which links the mass and speed of an electron to the wavelength of the associated wave, and by the relation
which links the frequency of a light wave to the energy of the associated photon.
These relations are not derivable from other relations; they are hypothesized, and are ``true'' only so long as they satisfy experimental verification. Even so, they are unlike most mathematical statements, however, in the following sense. A statement like Newton's 2nd law of motion,
refers on both sides of the equal sign to the same object: one says the force on some object is equal to the mass of the object times the acceleration of the object. Implicit in this is the fact that both sides of the equation are referring to the same object, and so we have in mind one common picture of the object. However, the preceding quantum relations are referring to different pictures of an object: on one side of the equation we view the object as a particle, and use words to describe the particle's mass, speed, and energy, and on the other side of the equation we view the object as a wave, and use words like wavelength and frequency to describe that wave.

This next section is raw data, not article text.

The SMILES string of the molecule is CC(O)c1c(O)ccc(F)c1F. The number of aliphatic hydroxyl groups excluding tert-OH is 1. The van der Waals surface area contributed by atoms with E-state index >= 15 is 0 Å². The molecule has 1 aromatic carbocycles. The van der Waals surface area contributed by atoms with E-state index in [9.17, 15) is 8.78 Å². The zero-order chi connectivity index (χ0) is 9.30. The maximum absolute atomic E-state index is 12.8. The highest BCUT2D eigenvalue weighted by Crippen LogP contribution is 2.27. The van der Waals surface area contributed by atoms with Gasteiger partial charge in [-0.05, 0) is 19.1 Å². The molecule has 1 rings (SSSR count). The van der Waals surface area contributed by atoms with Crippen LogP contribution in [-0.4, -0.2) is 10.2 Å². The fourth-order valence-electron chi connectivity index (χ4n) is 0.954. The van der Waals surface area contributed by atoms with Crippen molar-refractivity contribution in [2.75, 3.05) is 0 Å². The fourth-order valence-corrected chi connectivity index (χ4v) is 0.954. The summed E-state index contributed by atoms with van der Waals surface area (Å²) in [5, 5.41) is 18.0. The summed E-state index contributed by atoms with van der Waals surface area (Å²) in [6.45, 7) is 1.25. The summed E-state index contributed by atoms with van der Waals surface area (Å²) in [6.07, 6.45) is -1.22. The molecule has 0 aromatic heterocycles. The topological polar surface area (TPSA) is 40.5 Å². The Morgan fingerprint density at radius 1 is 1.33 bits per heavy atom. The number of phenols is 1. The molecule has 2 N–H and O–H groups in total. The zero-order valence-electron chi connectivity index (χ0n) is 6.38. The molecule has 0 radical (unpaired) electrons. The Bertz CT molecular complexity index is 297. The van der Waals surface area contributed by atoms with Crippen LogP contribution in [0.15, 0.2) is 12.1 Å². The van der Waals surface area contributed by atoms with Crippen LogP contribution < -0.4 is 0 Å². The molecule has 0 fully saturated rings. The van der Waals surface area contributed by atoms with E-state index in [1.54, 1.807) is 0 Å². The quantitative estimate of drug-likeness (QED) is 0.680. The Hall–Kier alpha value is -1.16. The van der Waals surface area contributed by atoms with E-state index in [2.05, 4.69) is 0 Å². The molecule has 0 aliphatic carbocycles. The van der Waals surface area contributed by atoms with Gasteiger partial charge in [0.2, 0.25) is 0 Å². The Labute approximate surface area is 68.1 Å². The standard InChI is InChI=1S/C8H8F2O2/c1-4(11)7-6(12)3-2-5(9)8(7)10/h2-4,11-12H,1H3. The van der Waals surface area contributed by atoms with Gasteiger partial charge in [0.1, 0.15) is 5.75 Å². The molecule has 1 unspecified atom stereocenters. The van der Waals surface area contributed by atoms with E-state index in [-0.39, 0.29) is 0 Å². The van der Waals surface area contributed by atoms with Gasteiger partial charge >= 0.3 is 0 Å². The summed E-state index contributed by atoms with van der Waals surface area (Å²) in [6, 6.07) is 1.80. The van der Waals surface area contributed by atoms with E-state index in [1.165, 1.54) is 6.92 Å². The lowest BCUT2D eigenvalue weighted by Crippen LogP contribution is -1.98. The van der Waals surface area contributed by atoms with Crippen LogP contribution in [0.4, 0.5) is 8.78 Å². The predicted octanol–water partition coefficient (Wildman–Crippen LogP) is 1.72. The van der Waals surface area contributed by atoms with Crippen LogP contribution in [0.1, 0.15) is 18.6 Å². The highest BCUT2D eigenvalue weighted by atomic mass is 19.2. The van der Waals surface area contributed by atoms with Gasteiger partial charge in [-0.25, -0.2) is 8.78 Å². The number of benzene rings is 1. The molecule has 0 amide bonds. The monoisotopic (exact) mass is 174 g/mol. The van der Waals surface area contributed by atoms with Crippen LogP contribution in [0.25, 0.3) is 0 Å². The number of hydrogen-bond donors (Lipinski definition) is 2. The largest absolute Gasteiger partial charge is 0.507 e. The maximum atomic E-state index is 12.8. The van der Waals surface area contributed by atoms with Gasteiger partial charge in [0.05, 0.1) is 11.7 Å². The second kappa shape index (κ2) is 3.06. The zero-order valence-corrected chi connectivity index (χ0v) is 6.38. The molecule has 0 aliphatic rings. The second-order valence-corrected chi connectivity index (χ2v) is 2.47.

Questions then arise. What is an electron? Is it a particle or a wave? And what is light? A wave or a photon? The answer to these is found in the statement of wave-particle duality:
Thus, objects (light, electrons, bowling balls, ...) can at times appear to us as waves, and at other times as particles. In this sense they are neither particles nor waves, in an absolute sense, but only exhibit wave or particle properties, depending on the experiment being performed.
This philosophically challenging statement, which is at the heart
of quantum theory, is still actively being debated and researched
today. We give now some examples of this dual nature of reality
for electrons and for light.